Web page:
New FHA Condo Rules Will Open More Doors for Buyers - TheCondoHub - Washington DC Metro area #1 condo site

New FHA Condo Rules Will Open More Doors for Buyers

On Wednesday, the Department of Housing and Urban Development (HUD) updated the new condominium financing rules for FHA loans. Lenders will be able to issue FHA loans for single condo units, and buildings with a greater number of investor-owned units or greater percentage of commercial space. The new rules, which will go into effect Oct. 15, will give a boost to the condo market.

The new condo rules, which will help more would-be buyers access affordable housing. Specifically, the new rules will:

  • Extend FHA certifications on condo developments from two years to three years, with an additional six-month grace period to meet requirements. This will alleviate some of the cost and time burdens on condominium associations that intend to maintain FHA approval. Condo associations also may continue submitting updated recertification packages, rather than the full certification package each time. The National Association of REALTORS® expects the change to prompt more condominium properties to apply for FHA eligibility, making more affordable housing more accessible.
  • Allow for single-unit mortgage approvals—often known as spot approvals—that will enable FHA insurance of individual condo units, even if the entire property does not have FHA approval. The condo building in which the FHA buyer wants to purchase must meet certain requirements: The property must have at least five units, a limited concentration of FHA-insured units, at least 50% owner-occupancy, and a maximum of 35% commercial space.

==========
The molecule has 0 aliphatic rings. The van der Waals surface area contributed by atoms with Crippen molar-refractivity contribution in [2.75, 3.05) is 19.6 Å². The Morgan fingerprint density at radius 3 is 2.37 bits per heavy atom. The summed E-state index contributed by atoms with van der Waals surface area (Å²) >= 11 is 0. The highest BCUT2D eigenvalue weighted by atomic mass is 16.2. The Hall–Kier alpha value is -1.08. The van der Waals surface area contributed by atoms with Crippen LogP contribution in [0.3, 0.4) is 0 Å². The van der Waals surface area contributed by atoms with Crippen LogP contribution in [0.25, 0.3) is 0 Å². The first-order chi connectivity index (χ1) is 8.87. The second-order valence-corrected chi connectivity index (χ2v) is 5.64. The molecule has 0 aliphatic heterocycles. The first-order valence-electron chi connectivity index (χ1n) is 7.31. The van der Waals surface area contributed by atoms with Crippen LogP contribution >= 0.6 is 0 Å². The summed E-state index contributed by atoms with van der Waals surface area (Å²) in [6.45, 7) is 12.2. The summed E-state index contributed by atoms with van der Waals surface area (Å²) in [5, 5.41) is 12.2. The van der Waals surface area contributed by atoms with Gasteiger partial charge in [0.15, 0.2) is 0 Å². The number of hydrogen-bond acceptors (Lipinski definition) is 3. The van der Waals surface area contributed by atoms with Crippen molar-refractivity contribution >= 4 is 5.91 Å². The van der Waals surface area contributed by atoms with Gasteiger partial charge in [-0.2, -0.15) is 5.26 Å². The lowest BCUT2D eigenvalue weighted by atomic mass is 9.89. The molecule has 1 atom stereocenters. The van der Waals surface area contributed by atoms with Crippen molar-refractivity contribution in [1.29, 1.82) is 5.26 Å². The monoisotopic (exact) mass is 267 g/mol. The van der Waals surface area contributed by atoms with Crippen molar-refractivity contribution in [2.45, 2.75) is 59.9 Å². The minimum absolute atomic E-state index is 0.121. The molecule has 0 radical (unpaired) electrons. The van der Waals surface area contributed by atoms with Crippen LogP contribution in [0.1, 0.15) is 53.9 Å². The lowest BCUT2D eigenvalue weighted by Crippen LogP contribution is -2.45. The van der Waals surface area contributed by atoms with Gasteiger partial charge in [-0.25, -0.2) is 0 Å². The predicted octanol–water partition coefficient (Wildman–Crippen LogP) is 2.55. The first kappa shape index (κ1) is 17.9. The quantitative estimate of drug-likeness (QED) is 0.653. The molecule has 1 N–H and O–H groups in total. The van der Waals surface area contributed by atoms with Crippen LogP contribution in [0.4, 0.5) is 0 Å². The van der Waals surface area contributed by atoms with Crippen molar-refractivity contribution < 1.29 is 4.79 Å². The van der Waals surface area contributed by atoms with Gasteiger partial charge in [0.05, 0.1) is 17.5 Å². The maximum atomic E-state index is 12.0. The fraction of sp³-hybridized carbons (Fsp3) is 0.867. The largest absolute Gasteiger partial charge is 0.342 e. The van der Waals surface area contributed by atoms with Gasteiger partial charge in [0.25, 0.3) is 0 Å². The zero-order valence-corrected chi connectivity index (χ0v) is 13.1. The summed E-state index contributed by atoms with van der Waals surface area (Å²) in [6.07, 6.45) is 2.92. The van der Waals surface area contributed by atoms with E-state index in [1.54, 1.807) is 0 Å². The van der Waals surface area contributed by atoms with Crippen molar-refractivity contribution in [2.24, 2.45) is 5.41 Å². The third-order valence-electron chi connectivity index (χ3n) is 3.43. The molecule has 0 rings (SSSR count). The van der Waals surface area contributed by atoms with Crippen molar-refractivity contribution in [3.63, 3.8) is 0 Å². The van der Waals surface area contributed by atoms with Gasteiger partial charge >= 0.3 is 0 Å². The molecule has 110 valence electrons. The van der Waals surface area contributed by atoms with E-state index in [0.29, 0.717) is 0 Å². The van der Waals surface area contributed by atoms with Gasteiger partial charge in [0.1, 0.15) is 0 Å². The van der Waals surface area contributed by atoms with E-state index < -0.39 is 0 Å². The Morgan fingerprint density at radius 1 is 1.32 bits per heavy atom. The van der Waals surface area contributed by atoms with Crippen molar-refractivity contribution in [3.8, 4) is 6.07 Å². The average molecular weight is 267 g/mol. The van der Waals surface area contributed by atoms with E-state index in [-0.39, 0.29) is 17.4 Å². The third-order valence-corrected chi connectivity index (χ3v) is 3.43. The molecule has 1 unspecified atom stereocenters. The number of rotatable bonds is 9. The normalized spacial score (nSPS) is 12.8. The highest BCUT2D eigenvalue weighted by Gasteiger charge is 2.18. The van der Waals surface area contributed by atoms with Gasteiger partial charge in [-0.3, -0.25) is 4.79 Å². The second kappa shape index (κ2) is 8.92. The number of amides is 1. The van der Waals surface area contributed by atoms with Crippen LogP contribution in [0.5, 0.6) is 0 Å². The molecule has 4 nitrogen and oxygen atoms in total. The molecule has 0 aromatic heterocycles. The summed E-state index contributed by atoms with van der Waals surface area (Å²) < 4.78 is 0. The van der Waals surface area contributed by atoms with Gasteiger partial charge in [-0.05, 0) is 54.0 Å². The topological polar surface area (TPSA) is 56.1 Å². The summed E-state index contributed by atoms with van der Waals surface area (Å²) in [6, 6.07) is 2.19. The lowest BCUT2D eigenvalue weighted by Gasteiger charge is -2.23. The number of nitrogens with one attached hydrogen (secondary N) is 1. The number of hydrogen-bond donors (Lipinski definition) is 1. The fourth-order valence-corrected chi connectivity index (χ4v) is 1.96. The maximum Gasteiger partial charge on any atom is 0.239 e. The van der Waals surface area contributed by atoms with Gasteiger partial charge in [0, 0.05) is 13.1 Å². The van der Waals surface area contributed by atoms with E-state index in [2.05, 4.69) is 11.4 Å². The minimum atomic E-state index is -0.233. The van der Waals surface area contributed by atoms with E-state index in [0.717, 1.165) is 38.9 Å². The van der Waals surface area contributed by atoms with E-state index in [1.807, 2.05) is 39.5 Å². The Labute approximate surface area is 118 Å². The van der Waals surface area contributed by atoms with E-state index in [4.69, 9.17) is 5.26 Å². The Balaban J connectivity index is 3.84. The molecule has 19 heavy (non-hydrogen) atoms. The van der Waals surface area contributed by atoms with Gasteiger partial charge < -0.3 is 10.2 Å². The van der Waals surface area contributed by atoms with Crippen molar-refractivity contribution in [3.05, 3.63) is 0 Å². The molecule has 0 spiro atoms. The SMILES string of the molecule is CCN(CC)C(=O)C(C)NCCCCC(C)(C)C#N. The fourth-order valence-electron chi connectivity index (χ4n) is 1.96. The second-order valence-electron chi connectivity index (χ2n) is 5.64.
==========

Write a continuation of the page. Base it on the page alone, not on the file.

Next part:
• Secure additional flexibility in the ratio of investors to owner-occupants allowed for FHA financing in a condo building. While the current owner-occupancy requirement is 50%, HUD may approve an owner-occupancy level as low as 35% for older properties with less than 10% of units in arrears. Individual investors can purchase no more than 10% of units in a property with more than 20 units and no more than one unit in properties with less than 20 units.

FHA approvals for condos prior to these changes have been heavily restricted. Before these new rules, an entire building would need to be approved for an FHA loan to be approved. Getting a building approved was a lengthy process and most buyers, if they were going to use an FHA loan, would not wait around for the approval. FHA mortgage loans are mortgages that are guaranteed by the U.S. Government’s Federal Housing Administration. FHA loans are attractive to some buyers because they can put down as little as 3.5% and they can have a lower credit score, in the 600’s, to qualify.

The downside is the borrower has to pay FHA mortgage insurance, which is similar to Private Mortgage Insurance (PMI) on conventional loans. FHA mortgage insurance is paid as a small one-time payment at closing and as a small monthly payment.

FHA restricted its condo approval process in 2009, which limited the number of properties that could receive FHA loans. In 2016, it moved to lift several of those restrictions, but the proposed rules were never finalized.

Rick Bosl
Rick Bosl
Rick learned early in his real estate career to pick a niche and become an expert in that area. Condos were a natural choice and he has been helping condo buyers and sellers ever since.